She had been away from camp quite long enough. If she stayed gone too long, her son would send soldiers after her. That thought made her smile again. She would have much to tell Ned about their son. He would be so proud of the man Robb had become.

As she turned toward the camp, she caught sight of a rider, coming fast from the north, from the direction of the Twins. She waved to him, and he slowed his horse as he approached her. A boy, she saw, no more than two and ten. She did not recognize him, but he bore the sigil of Helman Tallhart.

“My . . My lady,” he gasped as he reined up beside her.

“Have you brought a message from the Twins, lad?” she asked him. He seemed out of breath and rather distressed, and she immediately felt dread creeping into her heart. “Has there been a raven from King’s Landing or Winterfell?”

“I have a letter, Lady Stark. I am instructed to give it straight away to Lord Stark. Lord Robb, that is.” He had the oddest look on his face.

“Robb is just ahead in the camp. I can take you,” she told him. Then his words sank in and the color drained from her face. She heard the tremor in her voice as she asked, “Why did you call my son Lord Stark? My husband is the Lord of Winterfell.”

The boy looked distraught. “My lady, my lady, I am sorry.”

Catelyn felt her knees buckle and she clutched at her chest as she sank to the ground. “Tell me,” she whispered. “Tell me!”

The boy climbed down from his horse, uncomfortable with being so high above her. He fell on his knees before her, and she willed him not to say it. Please, please . . . .say anything else. But he just looked at her with sad, frightened eyes, and said quietly, “It’s Lord Eddard, my lady. King Joffrey has taken off his head.”

“Noooo!” The word was a scream literally ripped from her soul. She couldn’t stop it. “No! No.” She was sobbing now. This could not be true. She rocked back and forth making sounds she didn’t even recognize, and then suddenly Robb was there. Her screams had drawn half the camp.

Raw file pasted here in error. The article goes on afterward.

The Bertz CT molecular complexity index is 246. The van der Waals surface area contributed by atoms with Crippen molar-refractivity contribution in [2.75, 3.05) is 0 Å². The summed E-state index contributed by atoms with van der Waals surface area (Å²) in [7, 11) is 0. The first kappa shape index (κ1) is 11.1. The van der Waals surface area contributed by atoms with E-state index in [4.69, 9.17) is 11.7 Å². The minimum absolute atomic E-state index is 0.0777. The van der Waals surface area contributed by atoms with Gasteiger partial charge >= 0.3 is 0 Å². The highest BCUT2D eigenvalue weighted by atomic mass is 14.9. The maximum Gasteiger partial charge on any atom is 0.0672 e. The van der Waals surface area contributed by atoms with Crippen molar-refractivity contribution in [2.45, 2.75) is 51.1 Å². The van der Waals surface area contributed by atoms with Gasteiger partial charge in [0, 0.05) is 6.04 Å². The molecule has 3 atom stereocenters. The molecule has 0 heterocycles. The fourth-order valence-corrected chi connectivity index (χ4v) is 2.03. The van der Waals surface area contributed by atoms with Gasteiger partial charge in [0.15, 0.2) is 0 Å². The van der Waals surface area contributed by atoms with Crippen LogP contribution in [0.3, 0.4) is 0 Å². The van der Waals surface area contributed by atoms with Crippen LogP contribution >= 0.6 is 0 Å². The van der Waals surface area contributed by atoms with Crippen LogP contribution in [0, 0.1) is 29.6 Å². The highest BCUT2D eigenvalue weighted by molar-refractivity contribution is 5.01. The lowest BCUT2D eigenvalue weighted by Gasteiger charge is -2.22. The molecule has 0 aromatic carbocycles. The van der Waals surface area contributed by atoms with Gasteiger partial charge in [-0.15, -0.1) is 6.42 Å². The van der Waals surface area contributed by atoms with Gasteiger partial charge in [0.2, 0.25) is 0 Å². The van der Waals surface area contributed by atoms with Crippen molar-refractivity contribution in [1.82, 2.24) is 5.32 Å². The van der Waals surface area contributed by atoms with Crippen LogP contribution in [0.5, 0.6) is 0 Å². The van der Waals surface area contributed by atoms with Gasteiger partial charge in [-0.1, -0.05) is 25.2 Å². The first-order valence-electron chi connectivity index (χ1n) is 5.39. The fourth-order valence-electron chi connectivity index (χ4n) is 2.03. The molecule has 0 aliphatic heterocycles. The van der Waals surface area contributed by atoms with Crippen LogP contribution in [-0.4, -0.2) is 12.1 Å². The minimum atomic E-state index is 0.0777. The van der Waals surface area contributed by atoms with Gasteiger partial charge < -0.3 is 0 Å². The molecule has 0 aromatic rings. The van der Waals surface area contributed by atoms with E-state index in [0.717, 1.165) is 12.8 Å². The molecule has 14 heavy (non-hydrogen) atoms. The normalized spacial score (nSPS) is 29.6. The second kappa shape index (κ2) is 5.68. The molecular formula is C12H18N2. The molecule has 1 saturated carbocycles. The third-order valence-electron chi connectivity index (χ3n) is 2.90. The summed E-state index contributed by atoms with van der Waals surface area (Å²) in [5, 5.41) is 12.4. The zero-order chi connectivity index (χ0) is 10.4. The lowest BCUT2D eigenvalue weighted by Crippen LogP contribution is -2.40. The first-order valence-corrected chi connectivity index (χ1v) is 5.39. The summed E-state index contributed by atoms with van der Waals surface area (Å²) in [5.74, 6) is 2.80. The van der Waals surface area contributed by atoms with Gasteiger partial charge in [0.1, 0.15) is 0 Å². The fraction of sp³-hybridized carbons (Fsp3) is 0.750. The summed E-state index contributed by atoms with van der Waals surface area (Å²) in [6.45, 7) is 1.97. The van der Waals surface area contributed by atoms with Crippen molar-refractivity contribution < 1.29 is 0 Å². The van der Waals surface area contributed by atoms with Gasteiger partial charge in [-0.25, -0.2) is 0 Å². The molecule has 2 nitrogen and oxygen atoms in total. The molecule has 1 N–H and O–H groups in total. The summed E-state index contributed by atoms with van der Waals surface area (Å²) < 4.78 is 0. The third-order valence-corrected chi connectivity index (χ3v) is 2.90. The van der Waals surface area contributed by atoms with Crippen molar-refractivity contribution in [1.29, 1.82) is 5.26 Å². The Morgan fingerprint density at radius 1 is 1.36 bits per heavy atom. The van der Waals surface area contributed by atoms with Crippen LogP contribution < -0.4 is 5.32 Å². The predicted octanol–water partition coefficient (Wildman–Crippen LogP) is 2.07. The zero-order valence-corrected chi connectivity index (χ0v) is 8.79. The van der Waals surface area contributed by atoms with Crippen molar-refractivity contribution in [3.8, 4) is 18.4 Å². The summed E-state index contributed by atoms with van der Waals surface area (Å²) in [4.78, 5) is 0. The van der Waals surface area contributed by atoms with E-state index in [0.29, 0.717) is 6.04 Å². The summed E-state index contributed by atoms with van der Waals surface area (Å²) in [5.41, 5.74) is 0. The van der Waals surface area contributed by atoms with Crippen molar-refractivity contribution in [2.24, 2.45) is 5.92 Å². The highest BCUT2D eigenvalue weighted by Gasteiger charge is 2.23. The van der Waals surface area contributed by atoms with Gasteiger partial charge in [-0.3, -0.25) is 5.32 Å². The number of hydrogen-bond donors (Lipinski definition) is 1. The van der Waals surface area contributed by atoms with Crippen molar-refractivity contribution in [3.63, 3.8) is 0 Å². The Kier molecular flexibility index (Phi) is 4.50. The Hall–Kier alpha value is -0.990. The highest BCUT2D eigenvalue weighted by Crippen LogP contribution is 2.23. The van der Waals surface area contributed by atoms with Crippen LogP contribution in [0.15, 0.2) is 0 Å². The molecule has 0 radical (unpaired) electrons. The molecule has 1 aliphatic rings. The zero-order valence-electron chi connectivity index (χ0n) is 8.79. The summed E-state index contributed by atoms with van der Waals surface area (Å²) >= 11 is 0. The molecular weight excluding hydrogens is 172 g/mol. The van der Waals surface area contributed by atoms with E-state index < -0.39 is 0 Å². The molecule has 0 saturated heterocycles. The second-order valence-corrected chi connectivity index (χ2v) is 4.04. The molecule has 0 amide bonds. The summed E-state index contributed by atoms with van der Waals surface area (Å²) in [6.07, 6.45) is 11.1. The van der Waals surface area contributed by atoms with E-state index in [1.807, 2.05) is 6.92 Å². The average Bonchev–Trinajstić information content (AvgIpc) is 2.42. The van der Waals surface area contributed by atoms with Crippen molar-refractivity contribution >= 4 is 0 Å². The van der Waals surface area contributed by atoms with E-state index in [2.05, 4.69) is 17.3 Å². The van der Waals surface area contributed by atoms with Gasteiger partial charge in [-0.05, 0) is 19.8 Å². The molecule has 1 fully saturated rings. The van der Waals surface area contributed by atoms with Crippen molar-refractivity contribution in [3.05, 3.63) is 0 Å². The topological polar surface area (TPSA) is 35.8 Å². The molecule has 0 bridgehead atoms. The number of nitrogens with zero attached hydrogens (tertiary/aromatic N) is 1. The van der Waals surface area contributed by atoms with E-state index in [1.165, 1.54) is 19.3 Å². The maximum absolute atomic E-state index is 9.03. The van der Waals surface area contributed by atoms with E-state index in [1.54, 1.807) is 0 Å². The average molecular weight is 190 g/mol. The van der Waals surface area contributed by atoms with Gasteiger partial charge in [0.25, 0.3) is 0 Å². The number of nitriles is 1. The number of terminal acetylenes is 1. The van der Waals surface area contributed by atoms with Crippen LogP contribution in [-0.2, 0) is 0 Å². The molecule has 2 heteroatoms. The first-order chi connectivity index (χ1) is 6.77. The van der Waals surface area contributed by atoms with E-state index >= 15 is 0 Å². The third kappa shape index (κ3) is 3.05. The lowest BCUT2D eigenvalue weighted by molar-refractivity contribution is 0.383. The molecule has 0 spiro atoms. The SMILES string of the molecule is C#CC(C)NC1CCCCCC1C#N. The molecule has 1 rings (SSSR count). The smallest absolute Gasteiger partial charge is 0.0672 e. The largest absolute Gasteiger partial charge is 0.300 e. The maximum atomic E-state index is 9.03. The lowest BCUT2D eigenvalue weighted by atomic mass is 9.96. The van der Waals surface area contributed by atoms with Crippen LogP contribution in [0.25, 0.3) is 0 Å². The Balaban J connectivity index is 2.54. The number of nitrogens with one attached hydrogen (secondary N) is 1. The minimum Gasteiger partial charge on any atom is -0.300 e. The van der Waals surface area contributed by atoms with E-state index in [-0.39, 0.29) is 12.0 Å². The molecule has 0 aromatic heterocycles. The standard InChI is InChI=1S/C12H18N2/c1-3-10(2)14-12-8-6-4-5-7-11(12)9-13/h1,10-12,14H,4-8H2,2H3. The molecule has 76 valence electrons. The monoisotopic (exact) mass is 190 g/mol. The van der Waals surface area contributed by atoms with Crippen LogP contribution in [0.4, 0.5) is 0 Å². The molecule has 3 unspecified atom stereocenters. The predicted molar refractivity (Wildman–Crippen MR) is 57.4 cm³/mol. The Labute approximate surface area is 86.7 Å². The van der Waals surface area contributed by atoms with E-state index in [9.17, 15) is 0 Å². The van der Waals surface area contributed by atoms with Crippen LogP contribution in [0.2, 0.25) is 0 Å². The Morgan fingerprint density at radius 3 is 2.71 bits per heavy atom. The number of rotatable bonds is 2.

Robb pulled her up and held her by her shoulders. “Mother! What has happened? Are you all right?”

Catelyn looked at her son and saw terror in his eyes, those eyes so like her own. She could not fall apart. Her world was shattered, but she could not shatter. Not now. Not while her son stood here before her. She breathed deeply and cupped his face in her hands. “Robb,” she said softly. She raised her voice to address the other men gathered around. “Leave us,” she said. "There is a letter for my son, and I would have privacy for him to read it.”

She felt, rather than saw the men leave, for she had eyes only for her son, who now looked more like her little boy again. “Mother?” he said hesitantly, already seeing the truth in her eyes.

“It’s your father, Robb. We shall not see him again in this world, my sweetling.” She pulled him into her arms and he buried his face on her shoulder. She held him there as she had held him as a babe and murmured comforting noises in his ear.

Soon they would have to read the letter and see the words in black and white. And they still had Riverrun to free from the Lannisters. But right now, Catelyn Stark simply held her son in her arms and held her husband deep in her heart, burying the grief as far as it could go. Oh Ned, my love. I have no time to mourn. Forgive me, my love. Forgive me.



He awoke again to feel the world still rocking gently. A boat. I am on a boat. Ned Stark had no idea how long he had been sleeping, nor how many times he had awakened to find himself in this berth on this boat. He only knew this wasn’t the first time. His leg didn’t seem to hurt him so much now, but that could be from all the milk of the poppy he was being given. He didn’t know how much time had passed since he had been with Varys in the Black Cell, but he was fairly certain the eunuch was not on the boat with him now.

Ned didn’t know where he was being taken. He didn’t know much at all, except that he was kept rather heavily drugged. He held on to the one truth he had. He was alive. And I will go home. I will bring our children home to you, Cat. I swear it.

Chapter Text

Ned woke to sunlight streaming through the high windows of his room. He could hear gulls crying, and the breeze through the windows smelled of salt. That’s right, he thought. I am somewhere near the sea. He remembered now, although every time he woke, he had to remind himself where he was and what had happened to him. It is getting easier to think, though. They are giving me less of the poppy, just as the dark man had said they would.